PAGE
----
This rare example of early fifteenth century Venetian sculpture depicts the resurrection of Christ from the tomb, his arms wide open and his palms turned towards us exposing the wound in his chest and the stigmata.
This rare enchanting example of early fifteenth century Venetian sculpture depicts the resurrection of Christ from the tomb in a profoundly moving way, his arms wide open and his palms turned towards us exposing the wound in his chest and the stigmata. The rangy acanthus leaves and the stepped sharply outlined tabernacle framing the scene are strongly reminiscent of the decorative elements present in the oeuvres of the sculptor referred to as the Master of the Mascoli Altar, a name derived from the marble altarpiece of the Virgin and Child with Saint Mark and James in the Mascoli Chapel of St. Mark's Cathedral in Venice. Nearly identical naturalistic foliage can be found in other altarpieces, such as the one signed by Andrea da Giona, now in the Metropolitan Museum of Art, New York or even the very similar though far less exquisitely executed altarpieces of Vescovato presumed to the work of the Genovese Gaggini's. However, this relief with its elegant composition, its linear drapery, and the positioning of Christ together with the tomb in a forward plane, more convincingly matches the late international Gothic style of the Mascoli Altar.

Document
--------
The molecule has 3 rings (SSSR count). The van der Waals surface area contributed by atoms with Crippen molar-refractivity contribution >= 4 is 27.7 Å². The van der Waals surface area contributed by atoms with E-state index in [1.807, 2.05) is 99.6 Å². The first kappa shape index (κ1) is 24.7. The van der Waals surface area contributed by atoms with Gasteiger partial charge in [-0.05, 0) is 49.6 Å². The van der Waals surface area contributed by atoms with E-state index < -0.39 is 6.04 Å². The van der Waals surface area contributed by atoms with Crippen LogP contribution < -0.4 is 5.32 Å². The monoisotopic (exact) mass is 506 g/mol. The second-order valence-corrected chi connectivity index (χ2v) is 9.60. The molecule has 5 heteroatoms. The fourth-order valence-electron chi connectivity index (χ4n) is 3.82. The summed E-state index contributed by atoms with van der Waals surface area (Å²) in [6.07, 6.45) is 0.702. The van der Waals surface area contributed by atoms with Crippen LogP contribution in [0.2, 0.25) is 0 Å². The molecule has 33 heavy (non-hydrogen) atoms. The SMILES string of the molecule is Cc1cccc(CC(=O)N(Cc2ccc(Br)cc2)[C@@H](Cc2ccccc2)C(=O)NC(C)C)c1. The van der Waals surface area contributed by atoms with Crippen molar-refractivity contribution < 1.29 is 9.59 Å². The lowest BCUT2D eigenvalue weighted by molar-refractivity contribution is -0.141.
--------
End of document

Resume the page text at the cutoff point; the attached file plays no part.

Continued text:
The Master of the Mascoli Alter
The name of this unknown master was derived from the marble altarpiece of the Virgin and Child with saints Mark and James in the Mascoli Chapel at the St Mark's Basilica in Venice. Above the altar is an insciption dating the foundation of the chapel to 1430. Both the figures as well as the architectural frame of the altar were probably commissioned at that time. The relief of the Virgin and Child with Two Angels in the Corner Chapel of the Santa Maria dei Frari (Venice), is also commonly presumed to be by this Master. Typical of both works is the tightly pulled drapery that reveals the lines of the body, accenting the pose and movement of the figures. The conventional Gothic frames were probably designed and executed by Venetian masons.
There has been some debate about the style of the works attributed to the Mascoli Master. According to most scholars the master was a Venetian and he has been identified with a number of celebrated sculptors, in particular with Pierpaolo dalle Masegne, Giovanni Buon and Bartolomeo Buon. Others have argued the master was a Florentine on the basis of stylistic parallels, most notably with the works of Lorenzo Ghiberti. The Mascoli Master's works in Venice influenced a number of artists in Venice during 15th century, including for example Bartolomeo Buon.
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